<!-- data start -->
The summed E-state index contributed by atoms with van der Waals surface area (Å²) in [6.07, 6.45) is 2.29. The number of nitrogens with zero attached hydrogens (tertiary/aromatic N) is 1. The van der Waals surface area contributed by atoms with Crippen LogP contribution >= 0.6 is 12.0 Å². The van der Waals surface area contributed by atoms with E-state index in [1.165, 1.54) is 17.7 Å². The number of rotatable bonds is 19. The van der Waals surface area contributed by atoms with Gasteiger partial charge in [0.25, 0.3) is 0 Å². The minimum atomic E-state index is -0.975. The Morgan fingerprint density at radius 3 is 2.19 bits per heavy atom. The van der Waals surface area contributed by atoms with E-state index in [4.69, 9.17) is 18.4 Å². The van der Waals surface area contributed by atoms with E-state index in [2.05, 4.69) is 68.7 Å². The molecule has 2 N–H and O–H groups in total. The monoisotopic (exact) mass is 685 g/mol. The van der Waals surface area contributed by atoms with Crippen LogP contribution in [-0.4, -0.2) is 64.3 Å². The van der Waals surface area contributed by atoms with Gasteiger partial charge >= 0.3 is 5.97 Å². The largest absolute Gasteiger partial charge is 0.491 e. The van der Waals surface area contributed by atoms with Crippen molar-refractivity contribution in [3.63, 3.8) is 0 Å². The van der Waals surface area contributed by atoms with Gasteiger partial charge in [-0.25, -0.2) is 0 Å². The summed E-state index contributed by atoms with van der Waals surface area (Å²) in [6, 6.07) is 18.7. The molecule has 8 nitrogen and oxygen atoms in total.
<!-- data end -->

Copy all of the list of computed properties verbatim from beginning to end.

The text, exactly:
The summed E-state index contributed by atoms with van der Waals surface area (Å²) in [6.07, 6.45) is 2.29. The number of nitrogens with zero attached hydrogens (tertiary/aromatic N) is 1. The van der Waals surface area contributed by atoms with Crippen LogP contribution >= 0.6 is 12.0 Å². The van der Waals surface area contributed by atoms with E-state index in [1.165, 1.54) is 17.7 Å². The number of rotatable bonds is 19. The van der Waals surface area contributed by atoms with Gasteiger partial charge in [0.25, 0.3) is 0 Å². The minimum atomic E-state index is -0.975. The Morgan fingerprint density at radius 3 is 2.19 bits per heavy atom. The van der Waals surface area contributed by atoms with E-state index in [4.69, 9.17) is 18.4 Å². The van der Waals surface area contributed by atoms with E-state index in [2.05, 4.69) is 68.7 Å². The molecule has 2 N–H and O–H groups in total. The monoisotopic (exact) mass is 685 g/mol. The van der Waals surface area contributed by atoms with Crippen LogP contribution in [-0.4, -0.2) is 64.3 Å². The van der Waals surface area contributed by atoms with Gasteiger partial charge >= 0.3 is 5.97 Å². The largest absolute Gasteiger partial charge is 0.491 e. The van der Waals surface area contributed by atoms with Crippen molar-refractivity contribution in [3.63, 3.8) is 0 Å². The van der Waals surface area contributed by atoms with Gasteiger partial charge in [-0.25, -0.2) is 0 Å². The summed E-state index contributed by atoms with van der Waals surface area (Å²) in [6, 6.07) is 18.7. The molecule has 8 nitrogen and oxygen atoms in total.